All Saints Day, 2014
Do any of you know why October 31 is called ‘Hallowe’en’?
Just like the day before Christmas is called ‘Christmas Eve’, the day before ‘All Hallows Day’ or what we now call ‘All Saints Day’ is called ‘All Hallows Eve’, shortened to ‘Hallowe’en’.
So, what is this holy church day we celebrate today? ‘All Hallowed Souls’ or ‘All Saints Day’ and ‘All Souls Day’. It is the day we honor those who have died, the day we remember all our loved ones, as well as the saints of the church.
‘All Saints Day’ originated in Europe as the Feast of Samhain (saw-win), a pagan celebration marking the end of the harvest season and the beginning of winter. It was a joyous occasion of remembrance and thanks for those who once lived on earth, but now are loved as ‘saints’ in the spirit world beyond. People dressed in costumes, went door-to-door begging for food (sound familiar?), and received Soul Cakes as gifts for the spirits of the dead. Feasts were held with empty seats reserved at the table for the spirits of the dead. The fields were cleared and big bonfires lit to purify the earth. People visited the graves of their ancestors (much like we used to do on Memorial Day).
Always in need of fun (and perhaps blasphemy!), common people began to envision the night before All Saints Day as ‘All Hallowed Eve’ – with ghosts and goblins roaming the earth.
But, instead of fearsome spooks and skeletons, this three-day celebration marks a loving and good time, regardless of what you may believe about the life after this one. It is time to remember and celebrate those lives, famous or not, who have gone before us.
When we think of ‘saints’ there comes to mind a picture of a person in ancient costume with a halo around their head shown on a stained-glass window. But that’s not exactly correct either; the Bible teaches that all who trust in Jesus and try to do His work on earth are ‘saints’.
Saintliness means conveying the love of God to people. A saint is one who displays goodness and tries to live according to Jesus’ commandments. The saint is kind, forgiving, charitable, always living for others, always doing for others.
Saints include the extraordinary and the ordinary, the common as well as the uncommon, the unnamed cloud of witnesses, the living as well as the dead. In fact, one need not die to be a ‘saint.’
Saints are agents of change – making good things happen instead of bad. Regardless of whether we take part or not, we must realize that change will take place. Tomorrow always brings new challenges, problems, opportunities so will we fight for change, ignore it, or be a part of the improvement and solution?
Will we be a saint?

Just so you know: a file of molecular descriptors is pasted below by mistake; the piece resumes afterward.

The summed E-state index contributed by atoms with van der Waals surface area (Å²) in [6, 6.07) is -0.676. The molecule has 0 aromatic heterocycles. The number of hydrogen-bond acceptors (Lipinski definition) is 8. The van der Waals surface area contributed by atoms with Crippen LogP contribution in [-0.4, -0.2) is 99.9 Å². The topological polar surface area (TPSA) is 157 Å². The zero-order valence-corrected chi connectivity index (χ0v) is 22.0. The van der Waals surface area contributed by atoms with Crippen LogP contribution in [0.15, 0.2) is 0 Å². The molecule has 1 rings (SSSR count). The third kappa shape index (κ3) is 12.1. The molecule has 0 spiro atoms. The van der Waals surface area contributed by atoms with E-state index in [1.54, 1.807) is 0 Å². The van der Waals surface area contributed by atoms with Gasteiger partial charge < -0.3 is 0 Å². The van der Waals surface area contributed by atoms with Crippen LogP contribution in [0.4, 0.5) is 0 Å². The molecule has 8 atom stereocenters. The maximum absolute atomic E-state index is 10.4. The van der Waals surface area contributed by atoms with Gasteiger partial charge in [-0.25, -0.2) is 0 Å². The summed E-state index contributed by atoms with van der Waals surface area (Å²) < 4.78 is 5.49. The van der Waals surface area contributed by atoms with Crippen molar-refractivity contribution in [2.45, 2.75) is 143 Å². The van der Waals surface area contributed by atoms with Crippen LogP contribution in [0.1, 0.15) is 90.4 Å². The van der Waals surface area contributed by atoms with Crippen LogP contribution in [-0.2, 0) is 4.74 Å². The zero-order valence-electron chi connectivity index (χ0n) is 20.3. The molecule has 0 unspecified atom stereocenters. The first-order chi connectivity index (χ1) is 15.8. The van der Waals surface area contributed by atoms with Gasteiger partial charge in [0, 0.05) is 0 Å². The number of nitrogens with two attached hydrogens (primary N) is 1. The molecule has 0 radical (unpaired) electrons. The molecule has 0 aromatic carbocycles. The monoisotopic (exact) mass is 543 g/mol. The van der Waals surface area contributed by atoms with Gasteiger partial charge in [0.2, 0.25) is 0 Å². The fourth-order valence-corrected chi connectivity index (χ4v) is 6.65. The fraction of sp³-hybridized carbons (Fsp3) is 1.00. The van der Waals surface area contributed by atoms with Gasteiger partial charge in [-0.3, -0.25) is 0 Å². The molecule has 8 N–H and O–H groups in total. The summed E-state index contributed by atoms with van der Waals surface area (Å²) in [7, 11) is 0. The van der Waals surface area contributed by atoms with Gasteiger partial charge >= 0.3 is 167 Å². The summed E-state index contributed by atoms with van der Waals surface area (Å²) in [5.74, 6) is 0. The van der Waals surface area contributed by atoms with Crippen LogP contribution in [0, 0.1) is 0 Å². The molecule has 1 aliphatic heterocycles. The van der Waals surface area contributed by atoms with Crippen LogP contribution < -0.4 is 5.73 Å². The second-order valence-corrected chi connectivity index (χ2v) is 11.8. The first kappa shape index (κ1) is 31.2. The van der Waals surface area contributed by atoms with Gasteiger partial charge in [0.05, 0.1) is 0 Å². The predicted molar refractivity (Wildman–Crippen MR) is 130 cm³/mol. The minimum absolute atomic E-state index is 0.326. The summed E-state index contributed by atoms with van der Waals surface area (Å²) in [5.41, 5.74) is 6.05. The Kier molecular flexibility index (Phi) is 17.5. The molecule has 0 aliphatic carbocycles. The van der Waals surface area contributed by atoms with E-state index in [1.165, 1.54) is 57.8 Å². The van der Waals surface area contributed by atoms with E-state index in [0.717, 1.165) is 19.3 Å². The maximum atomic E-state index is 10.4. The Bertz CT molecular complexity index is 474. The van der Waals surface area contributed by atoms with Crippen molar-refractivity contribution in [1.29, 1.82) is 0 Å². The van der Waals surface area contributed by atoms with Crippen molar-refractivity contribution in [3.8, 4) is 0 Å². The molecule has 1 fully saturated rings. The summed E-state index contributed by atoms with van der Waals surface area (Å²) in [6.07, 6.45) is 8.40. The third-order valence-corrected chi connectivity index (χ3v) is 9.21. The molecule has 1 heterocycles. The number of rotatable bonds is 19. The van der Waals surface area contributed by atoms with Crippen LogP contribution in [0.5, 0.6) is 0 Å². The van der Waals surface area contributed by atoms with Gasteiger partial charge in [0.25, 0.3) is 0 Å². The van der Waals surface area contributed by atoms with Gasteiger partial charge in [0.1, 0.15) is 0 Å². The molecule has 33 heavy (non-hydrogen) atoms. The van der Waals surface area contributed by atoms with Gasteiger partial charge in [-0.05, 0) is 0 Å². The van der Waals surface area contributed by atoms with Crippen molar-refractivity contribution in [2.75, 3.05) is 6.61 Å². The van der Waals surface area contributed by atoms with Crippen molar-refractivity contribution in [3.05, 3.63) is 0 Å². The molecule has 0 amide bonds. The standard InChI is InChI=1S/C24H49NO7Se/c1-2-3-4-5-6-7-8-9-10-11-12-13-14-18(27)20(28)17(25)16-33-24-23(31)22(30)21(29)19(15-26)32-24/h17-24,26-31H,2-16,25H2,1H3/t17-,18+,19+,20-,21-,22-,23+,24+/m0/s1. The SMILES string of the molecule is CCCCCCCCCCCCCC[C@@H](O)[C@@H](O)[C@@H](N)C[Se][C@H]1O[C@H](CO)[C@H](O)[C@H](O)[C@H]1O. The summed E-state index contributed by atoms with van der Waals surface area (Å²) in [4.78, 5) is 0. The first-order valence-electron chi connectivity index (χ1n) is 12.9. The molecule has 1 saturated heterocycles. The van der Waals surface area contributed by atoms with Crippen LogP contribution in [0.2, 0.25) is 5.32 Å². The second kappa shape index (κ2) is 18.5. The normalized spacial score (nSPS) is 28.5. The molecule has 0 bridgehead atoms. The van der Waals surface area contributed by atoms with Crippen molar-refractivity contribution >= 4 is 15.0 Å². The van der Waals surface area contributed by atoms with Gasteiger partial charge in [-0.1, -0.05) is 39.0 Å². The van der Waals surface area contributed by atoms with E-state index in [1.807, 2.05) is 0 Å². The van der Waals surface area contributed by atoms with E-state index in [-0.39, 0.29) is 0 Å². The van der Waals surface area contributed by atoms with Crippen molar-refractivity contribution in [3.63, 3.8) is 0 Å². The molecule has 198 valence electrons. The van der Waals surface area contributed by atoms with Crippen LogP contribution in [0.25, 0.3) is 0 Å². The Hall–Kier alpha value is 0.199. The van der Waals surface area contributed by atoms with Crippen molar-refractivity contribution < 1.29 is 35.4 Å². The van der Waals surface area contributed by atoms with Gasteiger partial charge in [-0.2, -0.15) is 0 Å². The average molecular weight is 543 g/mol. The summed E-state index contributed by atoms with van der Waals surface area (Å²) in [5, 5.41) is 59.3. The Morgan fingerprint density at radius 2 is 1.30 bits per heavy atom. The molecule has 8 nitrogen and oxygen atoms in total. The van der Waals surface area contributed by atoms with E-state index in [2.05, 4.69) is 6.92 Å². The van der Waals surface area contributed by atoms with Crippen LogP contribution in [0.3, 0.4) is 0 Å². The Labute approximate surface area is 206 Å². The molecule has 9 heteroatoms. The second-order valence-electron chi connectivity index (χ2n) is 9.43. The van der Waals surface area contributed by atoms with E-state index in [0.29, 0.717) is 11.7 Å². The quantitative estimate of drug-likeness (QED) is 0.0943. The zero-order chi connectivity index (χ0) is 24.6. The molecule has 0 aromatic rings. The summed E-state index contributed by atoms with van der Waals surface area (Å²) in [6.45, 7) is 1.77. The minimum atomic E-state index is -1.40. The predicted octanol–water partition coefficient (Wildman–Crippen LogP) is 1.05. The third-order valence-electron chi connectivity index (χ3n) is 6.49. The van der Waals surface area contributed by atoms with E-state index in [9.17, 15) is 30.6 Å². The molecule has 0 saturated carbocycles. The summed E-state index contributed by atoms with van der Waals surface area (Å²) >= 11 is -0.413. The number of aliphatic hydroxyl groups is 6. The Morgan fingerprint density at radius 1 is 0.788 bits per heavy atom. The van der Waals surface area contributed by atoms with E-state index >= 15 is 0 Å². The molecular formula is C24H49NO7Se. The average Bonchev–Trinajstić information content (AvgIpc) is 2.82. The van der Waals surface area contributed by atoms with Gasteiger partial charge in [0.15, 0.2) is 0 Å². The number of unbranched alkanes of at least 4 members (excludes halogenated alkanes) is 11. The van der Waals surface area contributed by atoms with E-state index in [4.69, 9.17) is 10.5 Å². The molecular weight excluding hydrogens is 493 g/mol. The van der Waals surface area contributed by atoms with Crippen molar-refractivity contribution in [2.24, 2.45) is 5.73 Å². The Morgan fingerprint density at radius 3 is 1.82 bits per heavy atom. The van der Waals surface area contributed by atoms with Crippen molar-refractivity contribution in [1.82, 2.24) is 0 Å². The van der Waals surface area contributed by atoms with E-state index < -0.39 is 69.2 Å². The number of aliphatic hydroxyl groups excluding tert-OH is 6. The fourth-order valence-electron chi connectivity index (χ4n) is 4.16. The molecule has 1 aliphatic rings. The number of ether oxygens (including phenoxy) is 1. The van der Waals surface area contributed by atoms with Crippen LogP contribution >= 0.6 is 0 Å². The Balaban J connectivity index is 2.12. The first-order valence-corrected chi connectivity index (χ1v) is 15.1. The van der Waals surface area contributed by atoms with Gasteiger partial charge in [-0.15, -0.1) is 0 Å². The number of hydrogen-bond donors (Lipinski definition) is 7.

Who are your saints (your mother, teachers, boss, child, neighbor)? Who would you remember, living and dead, in your life on All Saints Day? Who are the folks, living or dead, who you think look to as examples in your daily life? Take a few minutes and recall those people who have had a significant impact on your life.
And how about those ‘saints’ of today?
The Holy Spirit (the Spirit of God), working with, among, and in us, enables the saint in us to recognize, face, and survive difficulties. Saints are able to look life in the face, without flinching. We need saints in today’s world – saints who will go into the world showing the good news of Jesus Christ every day!
To be a saint is to
- • listen to someone’s troubles,
• to share what you have,
• to speak kindly to the sorrowful,
• to forgive the unforgivable
Someone who gives others the ‘Good News’ of the love, hope and salvation of the life of Jesus.
And so we thank God for those brave men and women down the years who have been faithful unto death in making known the Gospel and the family of God. And we, too, if we love Jesus, belong to that same family of God. We’re not likely to be martyred, but as followers of Jesus we’re called to be faithful to Him in our daily living, at school, at home and at work, and draw inspiration from the saints who have gone before us.
In remembering the saints in our lives, let us vow to be modern-day saints to those around us.
Let us pray:
- Living God, we thank you for the gift of life eternal, and for all those who having served you well, now rest from their labours. We thank you for all the saints remembered and forgotten, for those dear souls most precious to us. Today we give thanks for those who during the last twelve months have died and entered into glory. We bless you for their life and love, and rejoice for them.
God of Jesus and our God, mindful of all those souls who have gone on ahead of us. Teach us to follow their example to the best of our ability; to feed the poor in body or spirit; to support and comfort the mourners; to encourage the meek and stand with them in crises; to affirm those who hunger and thirst for righteousness; to cherish and learn from the merciful; to be humbled by, and stand with, the peacemakers.
Let us clearly recognize what it means to be the children of God, and to know we are to be your saints simply by the call and the healing holiness of Christ Jesus our Saviour.
For Those Who Walked With Us
For those who walked with us,
this is a prayer.
For those who have gone ahead,
this is a blessing.
For those who touched and tended us, who lingered with us while they lived,
this is a thanksgiving.
For those who journey still with us in the shadows of awareness, in the crevices of memory, in the landscape of our dreams,
this is a benediction.
Let us pray the prayer our Lord taught us:
- Our Father who art in heaven, hallowed be thy name. Thy kingdom come. Thy will be done on earth as it is in heaven. Give us this day our daily bread, and forgive us our trespasses, as we forgive those who trespass against us, and lead us not into temptation, but deliver us from evil. For thine is the kingdom, and the power, and the glory, for ever and ever.
Delivered at In The Garden, Trinity Episcopal Church on Capitol Square, Columbus, OH 2 November 2014